The Quebec of today and the values it wants to create – differs from the multiculturism of Ontario.



September 6, 2013

By Ray Rivers

BURLINGTON, ON.   Pierre Trudeau was the father of multiculturalism, and in 1971 Canada became the first nation in the world to adopt that policy.  Coming off the October 1970 FLQ crisis, Trudeau needed something to bridge the two solitudes, which Canada had become, and which made fertile ground for the separatists to argue for independence.  Inclusion of Canadians regardless of their origins, respect for their cultural heritage and the richness that comes with diverse cultural backgrounds helped change the focus of minority rights in Canada and Quebec.

 Multiculturalism is fundamentally a liberal philosophy – the right of individuals to freely express themselves and pursue their conceptions of the good life.  The Liberal Party subscribes to it, so it shouldn’t be any surprise that Justin Trudeau immediately rejected Marois’ proposed charter.  But conservatives also subscribe to this philosophy, particularly the more libertarian wing, though they are conflicted by their desire for control.  For that and other reasons the PM is mostly staying out of the discussion at this time – but he’ll have to find his tongue if, and when, the Charter sees the light of day.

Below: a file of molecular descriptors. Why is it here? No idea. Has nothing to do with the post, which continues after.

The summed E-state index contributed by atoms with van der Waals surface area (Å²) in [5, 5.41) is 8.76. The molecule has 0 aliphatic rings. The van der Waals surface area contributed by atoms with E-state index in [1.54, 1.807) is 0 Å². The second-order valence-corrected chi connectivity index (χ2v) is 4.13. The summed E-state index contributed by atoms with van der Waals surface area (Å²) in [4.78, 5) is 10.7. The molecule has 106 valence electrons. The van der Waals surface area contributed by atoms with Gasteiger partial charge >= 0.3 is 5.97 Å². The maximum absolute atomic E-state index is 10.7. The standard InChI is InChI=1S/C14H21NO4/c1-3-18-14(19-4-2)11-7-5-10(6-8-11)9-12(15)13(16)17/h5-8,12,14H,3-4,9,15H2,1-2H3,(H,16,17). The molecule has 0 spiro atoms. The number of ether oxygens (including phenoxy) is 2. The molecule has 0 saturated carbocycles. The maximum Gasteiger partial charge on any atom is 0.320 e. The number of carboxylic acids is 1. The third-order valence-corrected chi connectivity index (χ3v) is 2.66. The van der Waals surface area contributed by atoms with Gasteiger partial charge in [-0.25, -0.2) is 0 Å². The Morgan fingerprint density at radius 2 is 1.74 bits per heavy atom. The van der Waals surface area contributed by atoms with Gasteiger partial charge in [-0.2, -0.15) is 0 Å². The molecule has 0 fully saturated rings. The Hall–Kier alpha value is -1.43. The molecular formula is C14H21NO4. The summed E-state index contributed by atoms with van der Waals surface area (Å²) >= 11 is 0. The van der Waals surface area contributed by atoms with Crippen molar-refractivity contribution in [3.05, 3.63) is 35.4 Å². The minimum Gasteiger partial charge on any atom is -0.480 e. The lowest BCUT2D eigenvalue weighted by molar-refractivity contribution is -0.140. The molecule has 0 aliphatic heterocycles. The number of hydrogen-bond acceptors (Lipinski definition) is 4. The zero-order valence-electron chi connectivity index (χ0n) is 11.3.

The night Rene Levesque lost the first referendum in Quebec. The province would try a second time to leave the country in 1995.

 The NDP are socialists and have little time for religion or religious symbols, although Mulcair appears to be siding with Trudeau – but then he used to be  a Liberal.  The Parti Québécois (PQ) is also a socialist party and favours secularism.  They still remember the Duplessis years and how the Church helped to oppress Quebecers – je me souviens.  And, of course, the PQ prefer any policy which would enable them to reach their end-goal of independence.

 Quebec has always been opposed to multiculturalism.    Half a century after it became national policy, Quebec’s minority government is proposing a ‘Charter of Quebec Values’, a racist, at least in the broadest sense of the word, attempt at shutting multiculturalism down.   Much like the French Language Charter, Bill 101, introduced in 1977 by René Lévesque, the proposed charter Pauline Marois is proposing discriminates against those who are different – those who threaten the notion of a distinct society in the nation of Quebec.

 It is just another brick in the wall for the separatists – a wall to further divide Quebec from the rest of Canada.  Former premier Jacques Parizeau blamed the ethnic minority in Quebec for the narrow defeat of his 1995 referendum on sovereigntyPremier Marois claims her goal is to unite Quebecers, a euphemism for stripping them of their individuality and re-engineering Quebec to deal with Parizeau’s complaint. 

 Pierre Trudeau discovered multiculturalism in the recommendations of the Royal Commission on Bilingualism and Biculturalism (1963).  And Ms. Marois has a commission of her own, The Bouchard-Taylor Report on Cultural and Religious Accommodation.   If we thought multiculturalism was a complex topic, Taylor and Bouchard promote an even more complicated hybrid called ‘interculturalism‘.